11/06/2015 - 10:22

WA jobless rate falls to 5.1%

11/06/2015 - 10:22

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The unemployment rate across Australia, and especially in Western Australia, has recorded a surprising fall, with the local number affected by a special adjustment by the Australian Bureau of Statistics.

WA jobless rate falls to 5.1%

The unemployment rate across Australia, and especially in Western Australia, has recorded a surprising fall, with the local number affected by a special adjustment by the Australian Bureau of Statistics.

The national jobless rate has fallen to 6 per cent in May, its lowest level in a year, with unemployment in WA dropping by 0.5 percentage points to 5.1 per cent.

The jobless rate dropped in May from a downwardly revised 6.1 per cent in April, according to official figures out today.

The result is the lowest jobless rate since May 2014.

According to the ABS, however, WA's figure of 5.1 per cent included an ‘ad-hoc’ adjustment for the state’s figures based on a change in response patterns to the monthly survey used to determine the unemployment rate.

But if the figures are accurate, then it means about 6,000 jobs were created in WA in May, according to a CommSec analysis.

“The unemployment rate looks like it has topped out. At two decimal places it is holding at 5.96 per cent – the best reading in a year,” CommSec economist Savanth Sebastian said.

“(It is) a result that should help to ease some concerns about job security. An improvement in confidence would certainly bode well for retail activity and broader economic growth.”

Morgan Stanley research was skeptical of the reported jobs growth and drop in unemployment in May.

“This month the ABS has revised down seasonally adjusted WA unemployment on the basis of a change in survey response patterns,” a Morgan Stanley report said.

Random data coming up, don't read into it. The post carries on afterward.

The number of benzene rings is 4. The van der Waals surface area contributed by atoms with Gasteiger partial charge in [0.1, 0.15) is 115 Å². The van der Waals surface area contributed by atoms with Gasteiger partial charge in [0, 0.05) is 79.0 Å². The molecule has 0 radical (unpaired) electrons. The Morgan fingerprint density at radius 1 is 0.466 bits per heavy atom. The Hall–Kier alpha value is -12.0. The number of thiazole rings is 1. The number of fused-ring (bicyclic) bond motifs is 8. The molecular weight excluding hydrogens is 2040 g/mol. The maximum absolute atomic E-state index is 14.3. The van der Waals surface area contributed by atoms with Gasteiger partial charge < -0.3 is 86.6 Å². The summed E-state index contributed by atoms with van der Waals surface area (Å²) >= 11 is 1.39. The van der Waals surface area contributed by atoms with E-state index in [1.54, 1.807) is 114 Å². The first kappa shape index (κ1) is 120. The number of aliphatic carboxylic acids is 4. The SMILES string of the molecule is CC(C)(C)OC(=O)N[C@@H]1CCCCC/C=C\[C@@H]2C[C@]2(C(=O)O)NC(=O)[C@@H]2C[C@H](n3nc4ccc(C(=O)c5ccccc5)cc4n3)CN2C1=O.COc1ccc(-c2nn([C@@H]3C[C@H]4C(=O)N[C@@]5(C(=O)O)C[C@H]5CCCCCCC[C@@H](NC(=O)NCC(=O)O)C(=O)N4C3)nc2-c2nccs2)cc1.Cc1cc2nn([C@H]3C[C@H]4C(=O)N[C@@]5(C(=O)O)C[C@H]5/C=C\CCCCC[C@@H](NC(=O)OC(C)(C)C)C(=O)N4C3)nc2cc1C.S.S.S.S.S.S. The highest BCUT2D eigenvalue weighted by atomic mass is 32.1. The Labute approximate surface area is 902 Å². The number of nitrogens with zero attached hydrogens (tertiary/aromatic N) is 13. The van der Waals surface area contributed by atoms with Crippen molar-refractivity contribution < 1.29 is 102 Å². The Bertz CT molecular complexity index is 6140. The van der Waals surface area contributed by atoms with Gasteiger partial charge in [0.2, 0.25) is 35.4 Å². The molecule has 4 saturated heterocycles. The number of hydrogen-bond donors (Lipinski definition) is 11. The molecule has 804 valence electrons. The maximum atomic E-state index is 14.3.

“With growth too reliant on the housing cycle and job-losses still to come out of the resources sector, we retain our view that peak unemployment will be closer to 7 per cent whilst acknowledging that this may come later than the Q4, 2015 we expected.”

The total number of people with jobs rose by 42,000 to 11.76 million in May, markedly better than economists' expectations of a rise of 10,000.

St George senior economist Janu Chan described the numbers as very strong.

"I'm calling it a bit of a conundrum given the economy isn't tracking so well," Ms Chan said.

"We've got below trend growth but we seem to be adding quite healthy job gains."

She pointed to weak wages growth across the country as a possible reason for the upbeat numbers.

"That just gives greater scope for job hiring, and it could mean there's a little bit more flexibility in the labour market than in much earlier years," Ms Chan said. 

The data showed the participation rate, which refers to the number of people that have a job, are looking for work or are ready to start work, was steady at 64.7 per cent.

Full-time employment was up 14,700 while part-time employment jumped by 27,300.

JP Morgan economist Ben Jarman said he didn't believe the unemployment rate would reach the peak of 6.5 per cent that some forecasters had predicted.

"The business surveys have been showing that domestic demand conditions have been a little bit better and that's consistent with unemployment moving more sideways rather than up," he said.

"We are still seeing falls in mining investment, which are probably steeper than expected, so it's too early to say that it has peaked."

Mr Jarman said the stronger-than-expected jobs figures would encourage the Reserve Bank to hold off on cutting the cash rate again for a while.

"Thing aren't deteriorating quite as quickly that would warrant further easing, especially as they've cut by 50 basis points this year," he said.

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